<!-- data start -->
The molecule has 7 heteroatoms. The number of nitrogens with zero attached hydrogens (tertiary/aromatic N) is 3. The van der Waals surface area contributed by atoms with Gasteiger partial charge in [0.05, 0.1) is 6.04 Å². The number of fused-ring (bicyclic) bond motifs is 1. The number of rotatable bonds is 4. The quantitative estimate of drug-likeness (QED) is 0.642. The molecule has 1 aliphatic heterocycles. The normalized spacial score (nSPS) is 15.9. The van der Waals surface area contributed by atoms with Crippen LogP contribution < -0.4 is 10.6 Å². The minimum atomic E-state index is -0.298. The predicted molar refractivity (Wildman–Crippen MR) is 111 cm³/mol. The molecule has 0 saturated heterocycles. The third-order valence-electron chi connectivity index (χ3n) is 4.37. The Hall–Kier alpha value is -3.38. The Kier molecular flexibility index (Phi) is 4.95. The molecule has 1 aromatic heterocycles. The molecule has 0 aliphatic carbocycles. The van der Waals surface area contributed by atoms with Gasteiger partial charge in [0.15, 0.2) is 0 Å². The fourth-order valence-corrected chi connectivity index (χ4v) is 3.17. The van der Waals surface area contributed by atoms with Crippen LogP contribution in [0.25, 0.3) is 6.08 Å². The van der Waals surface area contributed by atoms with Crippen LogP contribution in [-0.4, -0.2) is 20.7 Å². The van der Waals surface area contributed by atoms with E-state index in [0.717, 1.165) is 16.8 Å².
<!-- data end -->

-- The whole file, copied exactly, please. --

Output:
The molecule has 7 heteroatoms. The number of nitrogens with zero attached hydrogens (tertiary/aromatic N) is 3. The van der Waals surface area contributed by atoms with Gasteiger partial charge in [0.05, 0.1) is 6.04 Å². The number of fused-ring (bicyclic) bond motifs is 1. The number of rotatable bonds is 4. The quantitative estimate of drug-likeness (QED) is 0.642. The molecule has 1 aliphatic heterocycles. The normalized spacial score (nSPS) is 15.9. The van der Waals surface area contributed by atoms with Crippen LogP contribution < -0.4 is 10.6 Å². The minimum atomic E-state index is -0.298. The predicted molar refractivity (Wildman–Crippen MR) is 111 cm³/mol. The molecule has 0 saturated heterocycles. The third-order valence-electron chi connectivity index (χ3n) is 4.37. The Hall–Kier alpha value is -3.38. The Kier molecular flexibility index (Phi) is 4.95. The molecule has 1 aromatic heterocycles. The molecule has 0 aliphatic carbocycles. The van der Waals surface area contributed by atoms with Gasteiger partial charge in [0.15, 0.2) is 0 Å². The fourth-order valence-corrected chi connectivity index (χ4v) is 3.17. The van der Waals surface area contributed by atoms with Crippen LogP contribution in [0.25, 0.3) is 6.08 Å². The van der Waals surface area contributed by atoms with Crippen LogP contribution in [-0.4, -0.2) is 20.7 Å². The van der Waals surface area contributed by atoms with E-state index in [0.717, 1.165) is 16.8 Å².